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Bridge at Moret-sur-Loing

Alfred Sisley, French, 1839 - 1899

Object Details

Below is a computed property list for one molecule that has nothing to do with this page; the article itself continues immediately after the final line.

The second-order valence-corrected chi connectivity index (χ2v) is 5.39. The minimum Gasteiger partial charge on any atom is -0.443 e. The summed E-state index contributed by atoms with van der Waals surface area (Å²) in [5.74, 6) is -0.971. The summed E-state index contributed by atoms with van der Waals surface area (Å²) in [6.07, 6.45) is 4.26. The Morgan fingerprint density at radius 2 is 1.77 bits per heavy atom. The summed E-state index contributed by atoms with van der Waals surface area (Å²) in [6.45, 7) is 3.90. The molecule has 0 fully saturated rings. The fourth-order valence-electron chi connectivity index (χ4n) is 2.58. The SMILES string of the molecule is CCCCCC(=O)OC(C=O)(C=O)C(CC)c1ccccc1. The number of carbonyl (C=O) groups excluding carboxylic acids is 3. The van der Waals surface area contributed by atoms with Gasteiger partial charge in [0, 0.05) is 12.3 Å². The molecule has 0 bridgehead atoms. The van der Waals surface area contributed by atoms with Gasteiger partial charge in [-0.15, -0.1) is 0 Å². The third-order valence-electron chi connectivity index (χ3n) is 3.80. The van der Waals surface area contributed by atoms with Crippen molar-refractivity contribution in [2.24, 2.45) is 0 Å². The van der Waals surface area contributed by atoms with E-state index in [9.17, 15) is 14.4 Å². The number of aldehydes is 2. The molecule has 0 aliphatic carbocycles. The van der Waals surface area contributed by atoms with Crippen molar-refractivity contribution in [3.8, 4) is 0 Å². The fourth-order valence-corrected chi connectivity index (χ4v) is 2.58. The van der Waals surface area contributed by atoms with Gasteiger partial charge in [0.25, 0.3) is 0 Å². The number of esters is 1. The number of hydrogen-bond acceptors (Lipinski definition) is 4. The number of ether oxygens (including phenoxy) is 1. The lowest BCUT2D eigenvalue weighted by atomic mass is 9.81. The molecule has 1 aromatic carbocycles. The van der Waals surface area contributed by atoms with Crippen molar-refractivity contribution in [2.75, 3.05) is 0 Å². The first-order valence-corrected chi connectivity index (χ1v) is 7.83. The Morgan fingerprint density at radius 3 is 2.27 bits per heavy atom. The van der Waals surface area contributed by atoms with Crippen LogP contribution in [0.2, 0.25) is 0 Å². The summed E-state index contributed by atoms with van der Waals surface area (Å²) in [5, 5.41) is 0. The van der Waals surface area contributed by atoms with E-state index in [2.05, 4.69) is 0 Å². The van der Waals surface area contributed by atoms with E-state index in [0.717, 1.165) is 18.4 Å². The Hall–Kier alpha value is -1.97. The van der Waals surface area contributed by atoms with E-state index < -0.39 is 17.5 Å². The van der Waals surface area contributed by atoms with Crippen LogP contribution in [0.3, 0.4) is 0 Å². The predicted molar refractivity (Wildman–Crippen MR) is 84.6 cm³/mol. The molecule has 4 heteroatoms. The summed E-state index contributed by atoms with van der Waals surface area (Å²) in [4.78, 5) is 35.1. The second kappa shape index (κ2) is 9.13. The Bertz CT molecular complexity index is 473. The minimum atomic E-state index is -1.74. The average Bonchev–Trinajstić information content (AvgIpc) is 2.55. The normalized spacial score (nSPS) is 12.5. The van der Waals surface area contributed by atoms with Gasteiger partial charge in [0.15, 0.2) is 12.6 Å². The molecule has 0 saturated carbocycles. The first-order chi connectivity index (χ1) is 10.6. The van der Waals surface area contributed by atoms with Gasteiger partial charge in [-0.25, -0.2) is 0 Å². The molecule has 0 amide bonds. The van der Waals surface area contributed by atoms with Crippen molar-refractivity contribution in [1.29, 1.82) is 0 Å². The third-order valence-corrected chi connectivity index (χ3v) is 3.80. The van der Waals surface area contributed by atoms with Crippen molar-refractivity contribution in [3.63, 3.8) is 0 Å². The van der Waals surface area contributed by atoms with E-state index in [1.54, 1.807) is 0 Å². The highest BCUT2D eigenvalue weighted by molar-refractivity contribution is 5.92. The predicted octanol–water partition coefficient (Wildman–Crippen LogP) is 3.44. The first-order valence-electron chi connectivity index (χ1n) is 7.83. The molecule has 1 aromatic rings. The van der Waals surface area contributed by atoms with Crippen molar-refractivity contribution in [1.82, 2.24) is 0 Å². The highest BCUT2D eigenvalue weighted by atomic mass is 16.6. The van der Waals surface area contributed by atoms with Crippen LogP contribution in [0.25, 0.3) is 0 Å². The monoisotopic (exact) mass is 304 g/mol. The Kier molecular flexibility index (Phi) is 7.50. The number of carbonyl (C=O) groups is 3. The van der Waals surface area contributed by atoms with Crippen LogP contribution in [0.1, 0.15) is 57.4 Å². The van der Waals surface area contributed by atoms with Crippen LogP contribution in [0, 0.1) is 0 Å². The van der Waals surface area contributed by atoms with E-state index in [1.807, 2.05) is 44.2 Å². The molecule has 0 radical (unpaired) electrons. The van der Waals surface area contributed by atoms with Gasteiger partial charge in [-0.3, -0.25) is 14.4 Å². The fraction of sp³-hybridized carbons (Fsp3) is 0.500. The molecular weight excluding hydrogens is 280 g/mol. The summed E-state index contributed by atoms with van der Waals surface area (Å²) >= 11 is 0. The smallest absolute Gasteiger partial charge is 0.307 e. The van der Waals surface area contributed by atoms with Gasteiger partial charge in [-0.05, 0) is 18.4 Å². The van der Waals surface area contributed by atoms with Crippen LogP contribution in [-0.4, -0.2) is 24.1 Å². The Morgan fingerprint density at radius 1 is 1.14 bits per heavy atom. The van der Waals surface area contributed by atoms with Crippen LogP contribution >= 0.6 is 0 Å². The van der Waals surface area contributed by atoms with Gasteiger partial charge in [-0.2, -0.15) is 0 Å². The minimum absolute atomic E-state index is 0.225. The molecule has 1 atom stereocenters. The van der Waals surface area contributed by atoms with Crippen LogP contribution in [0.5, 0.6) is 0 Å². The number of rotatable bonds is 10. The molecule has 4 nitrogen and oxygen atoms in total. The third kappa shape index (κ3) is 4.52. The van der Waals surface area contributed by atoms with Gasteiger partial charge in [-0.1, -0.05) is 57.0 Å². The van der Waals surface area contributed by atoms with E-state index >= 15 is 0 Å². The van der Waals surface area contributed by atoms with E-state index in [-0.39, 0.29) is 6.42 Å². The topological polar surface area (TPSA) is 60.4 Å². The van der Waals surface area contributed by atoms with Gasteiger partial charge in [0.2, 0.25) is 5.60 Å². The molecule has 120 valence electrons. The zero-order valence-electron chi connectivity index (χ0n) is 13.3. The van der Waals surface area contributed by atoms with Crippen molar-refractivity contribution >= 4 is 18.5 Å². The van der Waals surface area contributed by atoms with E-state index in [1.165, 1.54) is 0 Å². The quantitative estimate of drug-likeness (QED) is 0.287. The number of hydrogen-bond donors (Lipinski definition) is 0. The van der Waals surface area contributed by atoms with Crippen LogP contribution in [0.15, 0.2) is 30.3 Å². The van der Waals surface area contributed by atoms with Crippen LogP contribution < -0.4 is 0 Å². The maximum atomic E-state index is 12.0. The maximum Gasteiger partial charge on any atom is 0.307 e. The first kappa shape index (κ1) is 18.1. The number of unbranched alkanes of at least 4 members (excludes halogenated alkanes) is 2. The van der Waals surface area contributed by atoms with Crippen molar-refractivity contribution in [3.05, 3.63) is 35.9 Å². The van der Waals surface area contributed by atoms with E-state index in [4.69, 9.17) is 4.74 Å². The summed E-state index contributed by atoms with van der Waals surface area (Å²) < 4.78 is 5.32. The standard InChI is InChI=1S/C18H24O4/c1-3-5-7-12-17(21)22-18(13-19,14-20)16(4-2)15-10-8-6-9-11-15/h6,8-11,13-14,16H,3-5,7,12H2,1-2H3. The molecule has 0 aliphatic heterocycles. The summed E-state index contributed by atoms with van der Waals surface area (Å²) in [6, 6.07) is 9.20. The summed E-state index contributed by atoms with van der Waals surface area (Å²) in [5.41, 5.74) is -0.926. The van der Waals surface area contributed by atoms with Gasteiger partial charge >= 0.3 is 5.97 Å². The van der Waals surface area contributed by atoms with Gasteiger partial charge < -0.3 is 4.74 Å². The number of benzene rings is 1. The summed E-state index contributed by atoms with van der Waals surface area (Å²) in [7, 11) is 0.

Possibly private collection, Germany [1]; with Galerie Georges Petit, Paris [2]; with Galerie Bernheim-Jeune, Paris [3]; Wilhelm Hansen (1868-1936), Ordrupgaard, near Copenhagen, by c. 1918 and possibly as early as 1916 [4]; sold to Baron Kojiro Matsukata (1865-1950), Paris and Kobe, Japan, March 1923 (as "Le village de Moret") [5]; offered by him for bailout of his company, Kawasaki Dockyard, Co., Ltd., Kobe and then seized by the Jugo Bank, Tokyo, 1927; Hōraishokusan & Co., Tokyo [6]. Wildenstein & Co., Paris and New York [7]; sold to Charlotte Dorrance Wright and William Coxe Wright, St. Davids, Pennsylvania, April 30, 1957, until his d. 1970 [8]; Charlotte Dorrance Wright; bequest to PMA, 1978.1. According to a note in curatorial file, with no source listed.2. Information from Frick Art Reference Library Photoarchive, Sisley, “Le Quai du Loing à Moret.”3. François Daulte, Alfred Sisley: Catalogue raisonné de l'oeuvre peint, Paris, 1959 (no. 779).4. See Marianne Wirenfeldt Asmussen, “Wilhelm Hansen’s Original French Collection at Ordrupgaard,” 1993, no. 89 (“Byen Moret/The Town of Moret/Le quai du Loing à Moret”), p. 278-9, with gallery installation views of the painting at Ordrupgaard dated c. 1918 on pp. 20, 22; note that the current owner is listed incorrectly as “private collection” (p. 49). The catalogue indicates that Hansen acquired the painting from Bernheim-Jeune. Wilhelm Hansen, Danish insurance magnate, and his wife, Henny Hansen, formed a collection of French Impressionist paintings between 1916 and 1918. The Hansens moved into their home, Ordrupgaard, in 1918 and opened the French Gallery to the public once a week. Hansen suffered a financial crisis in 1922 and was forced to sell a significant portion of his collection to pay debts. 5. Correspondence at the Bibliothèque centrale des musées nationaux, Paris, records that negotiations for the purchase from the Hansen collection began in December 1922, and were concluded by March 5, 1923, with Hansen selling the painting to Matsukata for 35,000 fr. (MS375 Fonds Léonce Bénédite, courtesy of Megumi Jingaoka, Curator, National Museum of Western Art, Tokyo; copies in curatorial file. See also Asmussen 1993, p. 278). The sale was arranged on Matsukata's behalf by Léonce Bénédite (1859-1925), a founder and curator of the Musée Rodin, and Seiichi Naruse (1892-1936), a Japanese scholar of French literature who assisted Matsukata with the formation of his collection. The works from the Hansen collection purchased by Matsukata were delivered to the Musée Rodin on March 30, 1923. Matsukata formed his collection of modern French art, particularly Rodin, from 1916 to about 1935. After 1921 most of the artworks that he bought in Paris were stored long-term at the Musée Rodin awaiting the construction of Matsukata's proposed museum of Western art in Japan (see Haru Matsukata Reischauer, Samurai and Silk, London, 1986, p. 290-297, and Christina Buley-Uribe, "Matsukata et le musée Rodin: avatars d'une collection," in Rodin et le Japon, Tokyo, 2001, p. 87-89). Matsukata’s plan to establish a museum to house his collection in Japan was disrupted by the economic crisis of 1927, in which Kawasaki Dockyard’s major bank collapsed. Matsukata resigned as president and was forced to dispose of his own property to sustain his company; the artworks he had brought to Japan were sold in a series of auctions during the following years and dispersed. The collection remaining in France was sequestered by the French government during WWII as enemy property. Most was eventually repatriated to Japan in 1959 where it became the core of the National Museum of Western Art in Tokyo; a portion was retained for the French national collections (see The preceding provenance information courtesy of Megumi Jingaoka (communication of Feb. 16, 2018, in curatorial file). The Jugo Bank was the largest creditor of Kawasaki Dockyard Co. The Sisley was displayed in the exhibition in 1947 as a work lent by Hōraishokusan & Co., Tokyo, which was a company created to dispose of the Jugo Bank property in 1928. The painting is thought to have been sent to Japan around 1931-34, based on a list of works compiled by the keeper of the Matsukata collection. According to the catalogue entry for the exhibition "The Collection of Mr. and Mrs. William Coxe Wright" (San Francisco, California Palace of the Legion of Honor, August 28-September 26, 1965, no. 28), the painting was lent to a 1934 exhibition entitled "Exposition du Japon," at the Musée Rodin, Paris, but the museum has no record of an exhibition in that year (letter of March 30, 2006, from Antoinette Romain, conservateur général du patrimoine chargée des sculptures; in curatorial file).7. It is unclear whether Wildenstein acquired the work directly from Hōraishokusan & Co.; however, Wildenstein is known to have acquired a number of works from the former Matsukata collection in Japan in the 1950s.8. Information from 1977 Dorrance Wright estate inventory by Carroll Hogan (registrar file).

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